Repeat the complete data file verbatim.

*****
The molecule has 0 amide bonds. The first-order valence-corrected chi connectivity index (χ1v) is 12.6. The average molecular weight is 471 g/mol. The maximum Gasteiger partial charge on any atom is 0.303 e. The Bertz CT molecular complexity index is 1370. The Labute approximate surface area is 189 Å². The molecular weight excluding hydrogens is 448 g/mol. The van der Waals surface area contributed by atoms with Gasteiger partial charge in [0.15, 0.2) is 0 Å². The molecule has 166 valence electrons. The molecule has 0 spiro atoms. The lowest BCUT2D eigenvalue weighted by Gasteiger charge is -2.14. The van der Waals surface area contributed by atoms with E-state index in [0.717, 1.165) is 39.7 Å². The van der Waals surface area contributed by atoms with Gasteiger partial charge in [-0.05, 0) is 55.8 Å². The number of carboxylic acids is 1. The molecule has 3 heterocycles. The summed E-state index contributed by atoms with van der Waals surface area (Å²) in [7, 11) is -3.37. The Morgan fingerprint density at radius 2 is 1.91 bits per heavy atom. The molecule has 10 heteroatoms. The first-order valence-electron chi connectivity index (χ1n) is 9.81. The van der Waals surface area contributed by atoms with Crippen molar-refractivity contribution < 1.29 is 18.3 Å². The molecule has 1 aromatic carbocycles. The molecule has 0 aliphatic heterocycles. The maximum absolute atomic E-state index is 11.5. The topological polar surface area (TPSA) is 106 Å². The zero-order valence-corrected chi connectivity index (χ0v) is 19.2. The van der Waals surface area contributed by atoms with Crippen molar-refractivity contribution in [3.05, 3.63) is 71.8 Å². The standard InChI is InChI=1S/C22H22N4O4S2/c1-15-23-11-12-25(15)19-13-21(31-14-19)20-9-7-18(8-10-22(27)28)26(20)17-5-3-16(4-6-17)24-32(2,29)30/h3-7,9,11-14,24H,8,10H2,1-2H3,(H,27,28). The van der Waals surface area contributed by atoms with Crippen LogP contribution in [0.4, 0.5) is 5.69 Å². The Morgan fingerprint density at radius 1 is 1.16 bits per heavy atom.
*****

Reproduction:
The molecule has 0 amide bonds. The first-order valence-corrected chi connectivity index (χ1v) is 12.6. The average molecular weight is 471 g/mol. The maximum Gasteiger partial charge on any atom is 0.303 e. The Bertz CT molecular complexity index is 1370. The Labute approximate surface area is 189 Å². The molecular weight excluding hydrogens is 448 g/mol. The van der Waals surface area contributed by atoms with Gasteiger partial charge in [0.15, 0.2) is 0 Å². The molecule has 166 valence electrons. The molecule has 0 spiro atoms. The lowest BCUT2D eigenvalue weighted by Gasteiger charge is -2.14. The van der Waals surface area contributed by atoms with E-state index in [0.717, 1.165) is 39.7 Å². The van der Waals surface area contributed by atoms with Gasteiger partial charge in [-0.05, 0) is 55.8 Å². The number of carboxylic acids is 1. The molecule has 3 heterocycles. The summed E-state index contributed by atoms with van der Waals surface area (Å²) in [7, 11) is -3.37. The Morgan fingerprint density at radius 2 is 1.91 bits per heavy atom. The molecule has 10 heteroatoms. The first-order valence-electron chi connectivity index (χ1n) is 9.81. The van der Waals surface area contributed by atoms with Crippen molar-refractivity contribution < 1.29 is 18.3 Å². The molecule has 1 aromatic carbocycles. The molecule has 0 aliphatic heterocycles. The maximum absolute atomic E-state index is 11.5. The topological polar surface area (TPSA) is 106 Å². The zero-order valence-corrected chi connectivity index (χ0v) is 19.2. The van der Waals surface area contributed by atoms with Crippen molar-refractivity contribution in [3.05, 3.63) is 71.8 Å². The standard InChI is InChI=1S/C22H22N4O4S2/c1-15-23-11-12-25(15)19-13-21(31-14-19)20-9-7-18(8-10-22(27)28)26(20)17-5-3-16(4-6-17)24-32(2,29)30/h3-7,9,11-14,24H,8,10H2,1-2H3,(H,27,28). The van der Waals surface area contributed by atoms with Crippen LogP contribution in [0.4, 0.5) is 5.69 Å². The Morgan fingerprint density at radius 1 is 1.16 bits per heavy atom.